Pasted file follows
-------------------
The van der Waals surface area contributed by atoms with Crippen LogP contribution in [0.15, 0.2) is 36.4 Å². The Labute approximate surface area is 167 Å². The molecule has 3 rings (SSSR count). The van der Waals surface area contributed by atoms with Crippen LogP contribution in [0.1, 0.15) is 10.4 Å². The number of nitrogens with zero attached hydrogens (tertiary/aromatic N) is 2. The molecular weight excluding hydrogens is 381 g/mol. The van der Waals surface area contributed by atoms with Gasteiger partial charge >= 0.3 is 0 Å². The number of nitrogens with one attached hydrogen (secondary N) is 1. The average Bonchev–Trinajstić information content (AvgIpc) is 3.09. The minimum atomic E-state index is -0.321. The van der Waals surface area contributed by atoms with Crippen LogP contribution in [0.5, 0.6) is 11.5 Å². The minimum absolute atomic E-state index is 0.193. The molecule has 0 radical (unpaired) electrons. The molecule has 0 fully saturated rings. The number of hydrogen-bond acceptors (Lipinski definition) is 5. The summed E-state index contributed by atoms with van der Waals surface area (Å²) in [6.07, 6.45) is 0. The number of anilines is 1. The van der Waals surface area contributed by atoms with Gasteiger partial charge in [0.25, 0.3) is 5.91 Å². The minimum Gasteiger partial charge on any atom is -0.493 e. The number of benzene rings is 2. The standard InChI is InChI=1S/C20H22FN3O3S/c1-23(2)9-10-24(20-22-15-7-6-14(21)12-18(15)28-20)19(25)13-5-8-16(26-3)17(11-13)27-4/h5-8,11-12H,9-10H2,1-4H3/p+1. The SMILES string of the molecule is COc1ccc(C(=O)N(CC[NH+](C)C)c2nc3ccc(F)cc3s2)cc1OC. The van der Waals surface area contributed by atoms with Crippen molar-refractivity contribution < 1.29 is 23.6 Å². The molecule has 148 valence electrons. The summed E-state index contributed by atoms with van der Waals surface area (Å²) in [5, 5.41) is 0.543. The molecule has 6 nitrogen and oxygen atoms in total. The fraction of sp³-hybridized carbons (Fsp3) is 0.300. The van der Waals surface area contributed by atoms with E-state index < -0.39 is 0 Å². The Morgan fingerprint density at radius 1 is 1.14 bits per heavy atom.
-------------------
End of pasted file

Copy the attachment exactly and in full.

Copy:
The van der Waals surface area contributed by atoms with Crippen LogP contribution in [0.15, 0.2) is 36.4 Å². The Labute approximate surface area is 167 Å². The molecule has 3 rings (SSSR count). The van der Waals surface area contributed by atoms with Crippen LogP contribution in [0.1, 0.15) is 10.4 Å². The number of nitrogens with zero attached hydrogens (tertiary/aromatic N) is 2. The molecular weight excluding hydrogens is 381 g/mol. The van der Waals surface area contributed by atoms with Gasteiger partial charge >= 0.3 is 0 Å². The number of nitrogens with one attached hydrogen (secondary N) is 1. The average Bonchev–Trinajstić information content (AvgIpc) is 3.09. The minimum atomic E-state index is -0.321. The van der Waals surface area contributed by atoms with Crippen LogP contribution in [0.5, 0.6) is 11.5 Å². The minimum absolute atomic E-state index is 0.193. The molecule has 0 radical (unpaired) electrons. The molecule has 0 fully saturated rings. The number of hydrogen-bond acceptors (Lipinski definition) is 5. The summed E-state index contributed by atoms with van der Waals surface area (Å²) in [6.07, 6.45) is 0. The number of anilines is 1. The van der Waals surface area contributed by atoms with Gasteiger partial charge in [0.25, 0.3) is 5.91 Å². The minimum Gasteiger partial charge on any atom is -0.493 e. The number of benzene rings is 2. The standard InChI is InChI=1S/C20H22FN3O3S/c1-23(2)9-10-24(20-22-15-7-6-14(21)12-18(15)28-20)19(25)13-5-8-16(26-3)17(11-13)27-4/h5-8,11-12H,9-10H2,1-4H3/p+1. The SMILES string of the molecule is COc1ccc(C(=O)N(CC[NH+](C)C)c2nc3ccc(F)cc3s2)cc1OC. The van der Waals surface area contributed by atoms with Crippen molar-refractivity contribution < 1.29 is 23.6 Å². The molecule has 148 valence electrons. The summed E-state index contributed by atoms with van der Waals surface area (Å²) in [5, 5.41) is 0.543. The molecule has 6 nitrogen and oxygen atoms in total. The fraction of sp³-hybridized carbons (Fsp3) is 0.300. The van der Waals surface area contributed by atoms with E-state index < -0.39 is 0 Å². The Morgan fingerprint density at radius 1 is 1.14 bits per heavy atom.